Seabird sounds marvelous, and certainly something I'd like to check out with Eleanor when she comes back from the brief spring break jaunt to Mystic. As you mentioned in your last post, she has recently been captivated by a series chock-full of historical detail: the Little House books.
I'm betting that pretty much anyone reading this blog has some familiarity with Laura Ingalls Wilder's saga of her family's time as pioneer settlers in the American West. When I was a kid, the TV series starring Melissa Gilbert was running, and I had friends who were obsessed with it, reading all the books repeatedly and role-playing Little House games. Sun bonnets abounded.
That wasn't me. I'm pretty sure I read all nine books, because I'm a completist that way, but they weren't stories I reread. What I retained as an adult were brief snippets of scenes -- Laura making and eating maple syrup candy by pouring it over snow; Pa running a rope between the house and the barn in the middle of the winter so he wouldn't get lost in the six-foot snowdrifts -- and the feeling that the books were otherwise a little dull. I'd forgotten most of the narrative entirely.
Two and a half books in with Eleanor, I've fallen in love with them, and so has she.
They make for excellent read-alouds. Laura Ingalls Wilder's writing is clear, clean, and at times quite poetic. Here she is describing six-year-old Laura's impressions of the log cabin Pa is building on the Oklahoma prairie:
Laura couldn't wait to see the inside of the house. As soon as the tall hole was cut, she ran inside. Everything was striped there. Stripes of sunshine came through the cracks in the west wall, and stripes of shadow came down from the poles overhead. The stripes of shade and sunshine were all across Laura's hands and her arms and her bare feet. And through the cracks between the logs she could see stripes of prairie. The sweet smell of the prairie mixed with the sweet smell of cut wood.The level of detail in the books is tremendous, and you get a feel for how insanely much work farm families had to do in the late 1800s, and how good every family member was at doing it all. In Little House in
the Big Woods, there are descriptions of making cheese (first you need to kill a calf to get the rennet from its stomach lining), harvesting straw and braiding it to make straw hats, and how to get honey (ladle it into tubs from a dead tree after scaring off a bear). When Pa wants to go hunting, he melts pieces of lead over the fire the night before, then pours the result carefully into his bullet mold. Everything is handmade. One effect of reading all of this in the comfort of my 21st-century life is to make me feel comparatively incompetent.
In Farmer Boy, the descriptions of how to do and make those things necessary for a good farming life are, if anything, even more specific. The book sometimes feels like an instruction manual for the self-sufficient life: here's how to plant potatoes, or put together a child-size bobsled, or train young oxen to pull a sled bearing a load of logs. A couple of weeks ago, Eleanor asked me what Almanzo used to brush his hair. I said I didn't know -- it's one detail Wilder leaves out -- and she said, "They probably took a piece of stone and drilled holes in it and attached pieces of straw." Yes, probably!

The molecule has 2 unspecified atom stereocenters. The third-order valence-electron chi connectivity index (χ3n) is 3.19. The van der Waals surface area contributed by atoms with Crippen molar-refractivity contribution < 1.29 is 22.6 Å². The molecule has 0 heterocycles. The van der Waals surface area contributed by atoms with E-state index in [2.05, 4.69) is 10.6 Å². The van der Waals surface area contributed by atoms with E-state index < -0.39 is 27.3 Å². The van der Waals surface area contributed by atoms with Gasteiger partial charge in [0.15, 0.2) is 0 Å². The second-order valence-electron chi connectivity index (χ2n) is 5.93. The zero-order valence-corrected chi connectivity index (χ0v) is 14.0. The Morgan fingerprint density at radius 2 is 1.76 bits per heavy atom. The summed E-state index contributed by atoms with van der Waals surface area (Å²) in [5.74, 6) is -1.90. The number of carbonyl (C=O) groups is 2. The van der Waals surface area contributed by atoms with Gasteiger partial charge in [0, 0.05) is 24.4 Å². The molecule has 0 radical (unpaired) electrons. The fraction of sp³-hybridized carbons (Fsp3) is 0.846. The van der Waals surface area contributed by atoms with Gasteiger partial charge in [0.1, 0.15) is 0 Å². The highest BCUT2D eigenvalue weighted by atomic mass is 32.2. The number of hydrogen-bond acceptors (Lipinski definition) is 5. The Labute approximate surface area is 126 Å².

Wilder writes all of the books in third-person, though they are clearly based on her own memories. She does a beautiful job of capturing a child's perspective, and I've enjoyed noticing the differences between her narrative and Almanzo's. The greatest of these is Almanzo's focus on food. Laura appreciates the meals Ma makes, but Almanzo's descriptions of Mother's cooking and the ways it fills his all-consuming hunger are rapturous:
Almanzo ate the sweet, mellow baked beans. He ate the bit of salt pork that melted like cream in his mouth. He ate mealy boiled potatoes, with brown ham-gravy. He ate the ham. He bit deep into velvety bread spread with sleek butter, and he ate the crisp golden crust. He demolished a tall heap of pale mashed turnips, and a hill of stewed yellow pumpkin. Then he sighed, and tucked his napkin deeper into the neckband of his red waist. And he ate plum preserves, and strawberry jam, and grape jelly, and spiced watermelon-rind pickles. He felt very comfortable inside. Slowly he ate a large piece of pumpkin pie.We end a lot of chapters feeling pretty hungry ourselves.
It's easy to imagine the adult couple sitting by the fire, Almanzo telling Laura stories of his childhood, Laura pressing him for details. My good friend Cyd has been reading the Little House books with her oldest daughter, Rebekah, who is a tremendous reader herself. Cyd reports that when they were reading These Happy Golden Years, the story of Laura and Almanzo's courtship, Rebekah would take the book to bed and reread the romantic scenes: the first literary romance she's experienced.
I'm looking forward to continuing this journey with Eleanor in the next few months myself.